The Circumlocution Game

Frank Tuzi ,Tokyo Christian University



  • Key Words: Vocabulary, Game
  • Learner English Level: All
  • Learner Maturity Level: All
  • Preparation Time: About twenty minutes
  • Activity Time: 20-45 minutes

One of the more vital skills that a language learner needs to master to become an effective second language user is circumlocution, the ability to explain a concept or word that is in the mind, but the appropriate vocabulary is yet to be learned. Students, particularly Japanese students, give up trying to communicate, and instead revert to a dictionary. In doing so, many Japanese students lose a vital opportunity to engage in meaningful converse.

I feel frustrated when I see students clinging to a book knowledge of English and never developing their own voice. Students with a basic knowledge of the structure and vocabulary need to submerge their book knowledge and concentrate on communicating. In other words, students need to practice using the language without thinking of its structure. They need to think of ideas and communicate them, using the syntax as if it were second nature.

I have developed a nice little activity that has students laughing and racing to better vocabulary acquisition, and at the same time gives them plenty of practice with circumlocution. Because this game is a fast-paced one, students don't have the time to concentrate on structure. Structure is submerged and the goal of communicating an idea becomes paramount.


There is very little preparation for this activity. If your classes are like mine, you probably have some sort of vocabulary list for the students. Make sure that the students clearly understand the words on the list, and make sure that the words are defined in English. (Of course, there are some words that are very difficult to define in the target language. Some words may be defined in the L1.)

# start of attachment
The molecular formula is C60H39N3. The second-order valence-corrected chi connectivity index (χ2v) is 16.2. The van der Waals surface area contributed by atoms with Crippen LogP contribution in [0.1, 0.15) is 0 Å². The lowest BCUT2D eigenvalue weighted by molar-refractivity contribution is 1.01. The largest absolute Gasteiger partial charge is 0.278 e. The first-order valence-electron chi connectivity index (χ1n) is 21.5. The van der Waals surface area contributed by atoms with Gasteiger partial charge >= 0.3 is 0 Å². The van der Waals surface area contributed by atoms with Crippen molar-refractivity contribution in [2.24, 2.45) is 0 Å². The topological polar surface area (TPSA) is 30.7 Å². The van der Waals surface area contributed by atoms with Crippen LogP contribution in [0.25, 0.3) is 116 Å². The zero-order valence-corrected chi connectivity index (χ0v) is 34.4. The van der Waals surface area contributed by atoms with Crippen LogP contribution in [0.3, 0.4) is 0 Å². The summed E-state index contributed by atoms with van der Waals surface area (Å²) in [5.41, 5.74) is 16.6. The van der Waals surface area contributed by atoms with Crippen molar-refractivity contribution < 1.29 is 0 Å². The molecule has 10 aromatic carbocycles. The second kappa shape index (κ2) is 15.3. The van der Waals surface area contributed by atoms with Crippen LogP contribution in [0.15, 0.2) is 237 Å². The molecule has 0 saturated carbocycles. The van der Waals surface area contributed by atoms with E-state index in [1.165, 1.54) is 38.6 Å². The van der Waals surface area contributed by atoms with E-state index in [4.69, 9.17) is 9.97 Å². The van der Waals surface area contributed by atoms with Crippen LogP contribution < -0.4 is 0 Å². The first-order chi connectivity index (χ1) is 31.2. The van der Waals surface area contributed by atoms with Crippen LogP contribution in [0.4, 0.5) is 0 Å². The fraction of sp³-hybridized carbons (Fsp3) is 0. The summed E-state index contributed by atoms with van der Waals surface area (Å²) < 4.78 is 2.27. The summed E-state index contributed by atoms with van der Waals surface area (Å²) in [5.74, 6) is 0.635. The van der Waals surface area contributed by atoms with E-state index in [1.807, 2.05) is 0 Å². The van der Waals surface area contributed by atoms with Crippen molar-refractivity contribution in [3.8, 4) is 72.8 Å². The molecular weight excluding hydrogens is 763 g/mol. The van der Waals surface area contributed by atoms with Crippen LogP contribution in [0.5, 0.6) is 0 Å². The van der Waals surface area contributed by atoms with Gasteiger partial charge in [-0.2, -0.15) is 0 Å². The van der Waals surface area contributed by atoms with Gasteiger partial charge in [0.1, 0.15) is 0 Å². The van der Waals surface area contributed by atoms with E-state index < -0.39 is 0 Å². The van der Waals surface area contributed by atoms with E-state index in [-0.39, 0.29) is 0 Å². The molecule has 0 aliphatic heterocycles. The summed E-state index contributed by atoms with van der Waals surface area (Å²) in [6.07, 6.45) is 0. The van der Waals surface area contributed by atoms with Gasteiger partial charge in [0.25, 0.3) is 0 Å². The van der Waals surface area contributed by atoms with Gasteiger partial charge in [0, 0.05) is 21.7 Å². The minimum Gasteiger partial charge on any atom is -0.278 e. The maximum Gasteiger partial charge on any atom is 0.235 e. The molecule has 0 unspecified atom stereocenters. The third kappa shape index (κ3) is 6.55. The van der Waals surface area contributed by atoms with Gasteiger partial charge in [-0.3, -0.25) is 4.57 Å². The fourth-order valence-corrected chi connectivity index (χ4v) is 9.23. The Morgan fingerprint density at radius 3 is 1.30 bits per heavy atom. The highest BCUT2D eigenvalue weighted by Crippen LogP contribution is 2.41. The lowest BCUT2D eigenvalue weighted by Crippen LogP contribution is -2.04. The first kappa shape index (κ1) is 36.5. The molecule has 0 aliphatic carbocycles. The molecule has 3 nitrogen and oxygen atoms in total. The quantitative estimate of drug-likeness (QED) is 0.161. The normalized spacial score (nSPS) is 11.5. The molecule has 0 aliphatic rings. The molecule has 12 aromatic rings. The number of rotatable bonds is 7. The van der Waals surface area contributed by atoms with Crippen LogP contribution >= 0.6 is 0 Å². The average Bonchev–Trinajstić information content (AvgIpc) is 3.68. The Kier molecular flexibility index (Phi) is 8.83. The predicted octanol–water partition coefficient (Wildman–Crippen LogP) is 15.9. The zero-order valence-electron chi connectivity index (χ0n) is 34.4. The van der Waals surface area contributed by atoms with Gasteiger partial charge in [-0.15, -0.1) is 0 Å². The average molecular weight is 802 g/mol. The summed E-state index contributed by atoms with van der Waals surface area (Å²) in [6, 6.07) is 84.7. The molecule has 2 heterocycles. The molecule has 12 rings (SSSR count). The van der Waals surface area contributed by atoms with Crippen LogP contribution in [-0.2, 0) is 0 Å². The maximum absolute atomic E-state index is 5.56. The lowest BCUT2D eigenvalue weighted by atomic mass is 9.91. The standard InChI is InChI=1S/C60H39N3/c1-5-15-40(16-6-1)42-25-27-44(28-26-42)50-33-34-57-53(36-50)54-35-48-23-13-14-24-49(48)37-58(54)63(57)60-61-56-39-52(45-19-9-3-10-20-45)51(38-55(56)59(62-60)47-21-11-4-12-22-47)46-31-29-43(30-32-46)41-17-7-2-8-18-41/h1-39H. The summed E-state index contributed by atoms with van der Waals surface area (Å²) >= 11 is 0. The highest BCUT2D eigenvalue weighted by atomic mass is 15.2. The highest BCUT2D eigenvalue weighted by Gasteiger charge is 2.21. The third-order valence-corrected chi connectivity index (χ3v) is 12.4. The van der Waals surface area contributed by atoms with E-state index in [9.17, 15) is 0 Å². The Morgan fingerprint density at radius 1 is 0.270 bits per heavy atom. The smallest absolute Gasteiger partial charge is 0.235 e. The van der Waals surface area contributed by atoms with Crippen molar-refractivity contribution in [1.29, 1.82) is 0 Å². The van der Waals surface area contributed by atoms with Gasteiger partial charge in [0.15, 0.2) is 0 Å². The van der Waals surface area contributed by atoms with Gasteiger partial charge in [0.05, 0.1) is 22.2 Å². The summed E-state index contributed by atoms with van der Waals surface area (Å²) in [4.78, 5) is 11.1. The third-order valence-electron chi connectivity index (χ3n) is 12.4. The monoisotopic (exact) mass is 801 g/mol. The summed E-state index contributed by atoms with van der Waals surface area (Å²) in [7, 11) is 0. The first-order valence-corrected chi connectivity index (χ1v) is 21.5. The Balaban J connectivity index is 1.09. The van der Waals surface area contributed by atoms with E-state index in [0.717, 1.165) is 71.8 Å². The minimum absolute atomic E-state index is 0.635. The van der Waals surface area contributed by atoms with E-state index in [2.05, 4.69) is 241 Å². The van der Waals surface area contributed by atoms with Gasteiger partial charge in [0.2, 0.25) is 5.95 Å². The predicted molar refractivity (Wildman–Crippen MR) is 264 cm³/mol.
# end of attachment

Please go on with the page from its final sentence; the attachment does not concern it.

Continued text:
After the student have the lists and have had a fair amount of time to study them, divide the class into groups of 4 or 5. One person should be selected as the speaker for the group, and one person should keep score. The speaker is the only person who is allowed to look at the words on the list. The other students must listen to the speaker's explanation of a particular word and guess what that word is. The speaker may use explanations, examples, gestures, or anything else so long as he or she does not use the exact vocabulary word, or part of the word, and must speak only in the target language. If a member of the group correctly guesses the word, that team gets a point, If the word is not understood by anyone, the group can ask that the word be passed so that they can go to another word they might know. When a word is passed, the speaker tells the group what the word was, thus allowing them to learn the meaning of that word.

After about 5 minutes, stop the groups and find out their scores. Then switch the speaker in each group. This will give each person in each group a chance not only to hear circumlocution, but also to practice it. Allowing all students to participate in speaking and listening also allows students with stronger circumlocution skills to teach less-skilled students the how-to of circumlocution. Continue keeping score until all participants have had a chance to speak. The team with the most points wins.


My students have a blast every time I play this game. It doesn't matter what the class ability is. They seem to enjoy group competition. Some students also enjoy incorporating verbal and non-verbal communicative skills to convey their idea. Of course, students also learn the valuable skills of circumlocution and team work.

One way to vary this activity is to give each group a sheet of paper with only a partial list of the vocabulary. Then when the activity begins, each group tries to get its members to say only the words on the list.
Another fun way to use this activity is to allow two teams to be together in one group with only one speaker, and these teams compete against each other to guess the words that the speaker describes. For example, team A has four people and team B has 4 people. One member of team A is the first speaker. When the speaker gives a definition to the group, anyone from either team may answer. The team of the person who gives the correct answer first gets a point.


This is a fun, fast-paced game that requires students to talk quickly and think even faster. It is a fun game that allows students an avenue to practice circumlocution in an exciting game. While playing the game, many students also lose their inhibition, and feel more comfortable expressing themselves.